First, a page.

Steven argues that the only attorney's fees before the court were incurred after his wrongful conduct, and that the award is therefore improper.   We reject this argument.   The statute, we think, contemplates assessing a sanction at the end of the lawsuit, when the extent and severity of the party's bad conduct can be judged.   Steven also asserts that the sanctions must be limited to the cost to the other side resulting from the bad conduct.   In re Marriage of Niklas (1989) 211 Cal.App.3d 28, 258 Cal.Rptr. 921, on which Steven relies, is inapposite.   The sanctions there at issue were discovery sanctions, and the governing statute required that the sanctions could only be the amount of costs and fees incurred by the other side as a result of the bad conduct.  (Code Civ. Proc., § 2023, subd. (b)(1).)   There is no such limitation in Civil Code section 4370.6.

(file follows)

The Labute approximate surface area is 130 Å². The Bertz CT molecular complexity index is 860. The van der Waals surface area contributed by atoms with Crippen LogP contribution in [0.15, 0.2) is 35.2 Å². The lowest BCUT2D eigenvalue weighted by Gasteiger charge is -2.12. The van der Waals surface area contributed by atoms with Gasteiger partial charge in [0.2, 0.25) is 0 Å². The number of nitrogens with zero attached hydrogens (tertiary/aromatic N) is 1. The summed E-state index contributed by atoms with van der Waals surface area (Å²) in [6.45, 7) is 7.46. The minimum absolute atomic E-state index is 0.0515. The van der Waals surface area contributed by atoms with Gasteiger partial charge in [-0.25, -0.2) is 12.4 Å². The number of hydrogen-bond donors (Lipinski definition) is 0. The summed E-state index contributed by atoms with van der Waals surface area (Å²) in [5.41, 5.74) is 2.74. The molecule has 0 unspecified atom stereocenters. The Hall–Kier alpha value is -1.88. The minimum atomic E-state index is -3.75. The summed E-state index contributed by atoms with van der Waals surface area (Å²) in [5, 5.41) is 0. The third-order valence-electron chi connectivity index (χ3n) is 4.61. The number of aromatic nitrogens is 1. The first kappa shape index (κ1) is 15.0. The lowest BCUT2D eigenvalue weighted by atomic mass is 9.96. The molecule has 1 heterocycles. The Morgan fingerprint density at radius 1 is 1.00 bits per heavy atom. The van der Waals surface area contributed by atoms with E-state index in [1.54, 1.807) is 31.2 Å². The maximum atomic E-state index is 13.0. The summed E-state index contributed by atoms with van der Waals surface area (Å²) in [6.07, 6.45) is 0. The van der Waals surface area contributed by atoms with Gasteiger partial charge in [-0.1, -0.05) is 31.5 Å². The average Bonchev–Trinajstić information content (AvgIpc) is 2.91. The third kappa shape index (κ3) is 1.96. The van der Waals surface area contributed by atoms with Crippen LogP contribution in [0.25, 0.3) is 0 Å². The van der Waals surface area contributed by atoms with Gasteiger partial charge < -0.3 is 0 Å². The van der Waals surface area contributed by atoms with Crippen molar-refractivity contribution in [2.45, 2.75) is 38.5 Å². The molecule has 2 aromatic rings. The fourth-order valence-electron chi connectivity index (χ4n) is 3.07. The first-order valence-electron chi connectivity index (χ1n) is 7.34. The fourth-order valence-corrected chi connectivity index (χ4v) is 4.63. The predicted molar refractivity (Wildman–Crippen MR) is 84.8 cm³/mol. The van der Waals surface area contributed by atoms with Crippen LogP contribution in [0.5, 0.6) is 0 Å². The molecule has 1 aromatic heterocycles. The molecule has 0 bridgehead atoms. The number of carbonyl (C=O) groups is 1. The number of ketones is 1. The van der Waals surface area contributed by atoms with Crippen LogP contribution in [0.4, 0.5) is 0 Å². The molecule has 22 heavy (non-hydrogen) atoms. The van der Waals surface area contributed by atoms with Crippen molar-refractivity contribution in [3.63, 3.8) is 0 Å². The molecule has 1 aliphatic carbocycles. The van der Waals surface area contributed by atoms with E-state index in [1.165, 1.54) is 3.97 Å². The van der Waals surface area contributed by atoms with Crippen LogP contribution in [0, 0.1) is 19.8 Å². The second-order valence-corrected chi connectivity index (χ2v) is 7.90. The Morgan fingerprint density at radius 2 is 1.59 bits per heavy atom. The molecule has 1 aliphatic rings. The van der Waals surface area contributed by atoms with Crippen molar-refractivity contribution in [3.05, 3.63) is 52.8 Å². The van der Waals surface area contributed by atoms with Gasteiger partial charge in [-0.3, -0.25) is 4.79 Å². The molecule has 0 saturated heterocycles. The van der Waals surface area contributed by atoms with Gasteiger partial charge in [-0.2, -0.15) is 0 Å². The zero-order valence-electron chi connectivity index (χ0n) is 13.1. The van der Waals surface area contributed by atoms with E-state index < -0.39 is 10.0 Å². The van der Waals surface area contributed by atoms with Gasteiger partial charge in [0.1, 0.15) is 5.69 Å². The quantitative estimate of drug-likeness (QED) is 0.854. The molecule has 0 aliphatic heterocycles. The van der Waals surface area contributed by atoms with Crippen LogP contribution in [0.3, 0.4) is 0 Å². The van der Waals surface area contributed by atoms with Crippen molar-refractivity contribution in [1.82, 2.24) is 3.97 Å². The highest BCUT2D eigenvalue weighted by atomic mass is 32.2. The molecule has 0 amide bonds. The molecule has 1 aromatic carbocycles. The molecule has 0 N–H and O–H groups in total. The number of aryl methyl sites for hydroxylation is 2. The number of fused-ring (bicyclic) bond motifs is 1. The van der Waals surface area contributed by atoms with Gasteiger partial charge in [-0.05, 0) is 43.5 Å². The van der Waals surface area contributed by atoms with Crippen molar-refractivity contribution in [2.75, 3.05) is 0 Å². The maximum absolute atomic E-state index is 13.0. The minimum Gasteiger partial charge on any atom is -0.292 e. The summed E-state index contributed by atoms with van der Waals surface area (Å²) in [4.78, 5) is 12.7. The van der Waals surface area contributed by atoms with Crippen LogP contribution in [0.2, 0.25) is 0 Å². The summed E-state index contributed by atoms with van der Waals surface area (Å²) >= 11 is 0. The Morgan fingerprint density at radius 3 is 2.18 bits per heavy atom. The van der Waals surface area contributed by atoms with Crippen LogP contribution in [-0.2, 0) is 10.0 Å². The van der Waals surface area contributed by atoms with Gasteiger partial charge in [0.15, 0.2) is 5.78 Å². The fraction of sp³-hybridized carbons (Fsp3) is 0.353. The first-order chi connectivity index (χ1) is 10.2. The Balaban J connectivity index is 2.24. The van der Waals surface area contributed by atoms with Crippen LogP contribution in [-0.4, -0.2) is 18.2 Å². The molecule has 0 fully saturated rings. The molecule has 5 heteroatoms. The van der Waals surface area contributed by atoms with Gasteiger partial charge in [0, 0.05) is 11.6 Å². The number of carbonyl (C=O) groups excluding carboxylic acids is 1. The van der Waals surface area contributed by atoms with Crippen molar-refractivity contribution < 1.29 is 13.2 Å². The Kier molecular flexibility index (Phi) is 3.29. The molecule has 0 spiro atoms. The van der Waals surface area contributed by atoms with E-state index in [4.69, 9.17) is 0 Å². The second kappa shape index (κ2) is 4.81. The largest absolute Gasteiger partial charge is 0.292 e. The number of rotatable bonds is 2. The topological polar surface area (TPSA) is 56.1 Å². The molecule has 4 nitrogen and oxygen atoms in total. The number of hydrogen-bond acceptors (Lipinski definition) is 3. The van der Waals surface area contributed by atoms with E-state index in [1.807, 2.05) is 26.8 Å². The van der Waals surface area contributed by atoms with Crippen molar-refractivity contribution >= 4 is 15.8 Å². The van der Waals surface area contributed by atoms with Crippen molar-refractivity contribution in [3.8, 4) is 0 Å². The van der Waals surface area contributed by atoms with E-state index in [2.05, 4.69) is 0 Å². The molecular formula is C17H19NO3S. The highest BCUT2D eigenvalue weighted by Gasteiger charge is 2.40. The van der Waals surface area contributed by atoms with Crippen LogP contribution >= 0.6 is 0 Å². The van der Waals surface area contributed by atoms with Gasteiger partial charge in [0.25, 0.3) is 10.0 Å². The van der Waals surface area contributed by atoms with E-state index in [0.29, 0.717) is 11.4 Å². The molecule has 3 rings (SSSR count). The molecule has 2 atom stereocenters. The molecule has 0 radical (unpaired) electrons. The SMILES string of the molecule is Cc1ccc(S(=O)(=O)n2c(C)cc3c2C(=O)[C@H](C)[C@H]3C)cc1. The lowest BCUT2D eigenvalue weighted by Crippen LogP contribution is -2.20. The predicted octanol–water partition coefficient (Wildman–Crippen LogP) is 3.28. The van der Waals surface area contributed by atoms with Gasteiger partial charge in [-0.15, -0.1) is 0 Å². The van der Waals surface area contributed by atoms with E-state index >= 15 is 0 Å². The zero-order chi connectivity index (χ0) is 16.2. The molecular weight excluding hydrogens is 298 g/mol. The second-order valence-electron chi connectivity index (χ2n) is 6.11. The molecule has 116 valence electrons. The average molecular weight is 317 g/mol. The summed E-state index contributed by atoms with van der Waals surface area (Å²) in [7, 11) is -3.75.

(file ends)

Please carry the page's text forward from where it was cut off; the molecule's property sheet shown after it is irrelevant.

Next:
Steven argues that the order violates due process because he did not have notice that his earlier bad conduct was at issue, and the order is fatally flawed because the court did not make a written order detailing its reasons.   We reject both these arguments.   The moving papers make clear that the early instances of Steven's uncooperative conduct are described as examples to illustrate the tone of the conduct of the litigation, and that attorney's fees as a punitive sanction are sought.   Steven's attorney responded by arguing that imposition of fees would result in an unreasonable burden under section 4370.6, so he clearly understood what was at issue.   The statute does not require a written order, nor did Steven request a statement of decision.   That Steven was sanctioned before for the same bad conduct is also of no importance.   The statute contains no such limitation.   There was no showing that the sanction places an unreasonable burden on Steven.   The trial court did not abuse its discretion in making this attorney's fee award.  (In re Marriage of Sullivan (1984) 37 Cal.3d 762, 768–769, 209 Cal.Rptr. 354, 691 P.2d 1020.)